International Day of Happiness 2020: 5 Happy Things About Life With a Stoma
Friday 20th March 2020 is International Day of Happiness. Since having my permanent ileostomy, “Stacey Stoma”, formed in 2011, my stoma journey has been one of big ups and downs! Life with a stoma has definitely not been a walk in the park for me, but even with problems I have faced & do still sometimes face, having my stoma gave me something to be very happy about in the sense that it saved my life. happy
Everyone’s stoma journey is different & life with a stoma is sure something that needs a lot of adapting to, but in this post, I’m going to tell you 5 happy things about my life with my stoma.
1. Toilets are no longer my much-hated “best friend”!
Before my stoma, if I was lucky enough to be able to make it out of the house, every single journey had to be planned with several toilet possibilities on the way. The anxiety that surrounded having no control over my bowels I cannot put into words, but it was one of the worst feelings I have ever had in my life. Even at home, a lot of time was spent sitting on the toilet in agony and getting pins & needles in my legs & feet from having to sit there so long.
2. I can explore places I could only have dreamed of before my surgery.
Exploring places is something I find really helps me with my mental health struggles for one, but before my surgery, I used to get so upset at the possibility of me never being able to visit places, near or far, through fear of not making it to the toilet on time, being too dizzy in pain to be out in public or not being able to consume the food needed to give me the energy to get to said places. It’s so liberating to be able to just grab my things & leave the house whenever I need to get out for some fresh air without much planning involved.
3. Food, glorious food!
From as far back as I can remember pre-surgery, I hated food. My “flare-ups” were that severe a lot of the time where it got to the point that even the smell of food would make me nauseous and give me instant, crippling stomach pain. I could never eat much at all, hence always struggling with my weight. I was on a liquid diet a few times as well & I hated the supplements with a passion. Building up an appetite post-surgery was a lot harder than I imagined & it must have taken me 2-3 months at least before I even felt able to stomach a reasonable-sized meal or have the desire to eat. In these last few years especially, I have developed a much healthier relationship with food & really enjoy trying different foods. I still have to watch what I eat to an extent, but my diet is the complete opposite to before surgery because I actually have one!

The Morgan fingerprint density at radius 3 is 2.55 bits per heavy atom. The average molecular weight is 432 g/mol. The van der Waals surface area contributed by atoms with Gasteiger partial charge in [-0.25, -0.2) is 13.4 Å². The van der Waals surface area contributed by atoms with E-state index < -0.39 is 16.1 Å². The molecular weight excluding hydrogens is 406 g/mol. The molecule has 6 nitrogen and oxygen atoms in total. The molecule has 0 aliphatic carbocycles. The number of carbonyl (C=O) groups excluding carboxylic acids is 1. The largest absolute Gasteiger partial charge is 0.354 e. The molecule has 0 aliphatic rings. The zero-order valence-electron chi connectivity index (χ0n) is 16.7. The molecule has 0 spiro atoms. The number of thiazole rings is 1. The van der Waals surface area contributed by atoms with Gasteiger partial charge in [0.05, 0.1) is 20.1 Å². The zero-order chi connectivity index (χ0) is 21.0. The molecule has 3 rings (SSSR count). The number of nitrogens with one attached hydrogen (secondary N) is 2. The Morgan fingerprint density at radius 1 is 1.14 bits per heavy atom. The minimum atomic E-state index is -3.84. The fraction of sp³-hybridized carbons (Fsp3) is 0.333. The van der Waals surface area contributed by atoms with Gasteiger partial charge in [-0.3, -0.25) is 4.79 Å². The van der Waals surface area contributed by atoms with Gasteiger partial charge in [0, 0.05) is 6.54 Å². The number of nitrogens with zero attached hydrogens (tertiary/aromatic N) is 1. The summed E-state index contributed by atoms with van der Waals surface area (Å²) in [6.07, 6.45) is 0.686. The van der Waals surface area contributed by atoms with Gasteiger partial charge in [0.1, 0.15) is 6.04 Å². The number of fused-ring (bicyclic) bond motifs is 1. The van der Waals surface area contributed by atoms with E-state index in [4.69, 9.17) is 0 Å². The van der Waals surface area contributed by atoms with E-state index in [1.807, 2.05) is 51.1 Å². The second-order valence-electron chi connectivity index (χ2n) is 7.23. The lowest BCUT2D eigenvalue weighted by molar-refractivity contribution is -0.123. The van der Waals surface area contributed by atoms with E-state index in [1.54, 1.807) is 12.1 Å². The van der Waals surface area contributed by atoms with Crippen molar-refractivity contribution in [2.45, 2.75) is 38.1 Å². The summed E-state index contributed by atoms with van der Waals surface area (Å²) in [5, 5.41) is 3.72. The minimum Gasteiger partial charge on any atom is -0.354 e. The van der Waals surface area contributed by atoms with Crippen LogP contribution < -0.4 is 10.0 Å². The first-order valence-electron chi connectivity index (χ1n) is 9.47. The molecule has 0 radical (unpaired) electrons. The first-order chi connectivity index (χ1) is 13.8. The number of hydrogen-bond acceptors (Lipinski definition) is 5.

4. I got 99 problems… & I’m gonna go to the gym & avoid them all!
In the most recent years, I have been able to exercise in ways I would never have been able to before my stoma. I go to the gym, have been to yoga & can also do this at home & I enjoy walking. I have also been able to swim, go on a trampoline, go to an indoor assault course & I’m getting back into my running. Pain, accompanied by no energy & the severe fear & reality of having no control of my bowels meant for years I couldn’t do much exercise & even walking up & downstairs some days would be more than enough. Now exercise really helps me mentally & physically. I always ensure I listen to my body however, so that I know when to rest & when pushing myself may be to my detriment instead of my benefit. I always worry about getting a hernia, but I wear support wear & never directly work my abdominal muscles a lot. Instead, I do supported abdominal exercises, which you can find exercises for on an internet search.
5. “A problem shared is a problem halved” – Being able to help others.
Every time I talk about my experiences with IBD/stoma life, I feel like my suffering has been worthwhile even if it helps just a handful of people. Back in 2011 when I had my surgery, social media support & stoma support, in general, wasn’t anywhere near as accessible or advanced as it is now. Social media, when used correctly, is an amazing source of support, reassurance & encouragement for those who need it & I thoroughly enjoy helping others, especially when my advice has made something a little easier or more bearable for them. It makes me feel so fulfilled when I get lovely messages from people reaching out for support & that because of something I’ve done, they’ve been positively affected in one way or another. happy
My motto in everyday life with a stoma is “you own your stoma bag, it doesn’t own you.” Even on bad days where having a stoma can feel tough and sometimes all-consuming, I am not “the girl with a stoma bag”, I am Amy, who has a stoma bag. It doesn’t define me and it never will. However, I have so much appreciation for my stoma giving me a life and will always make the most of it with the circumstances surrounding me at that given time. A stoma isn’t the end – It is only just the beginning!
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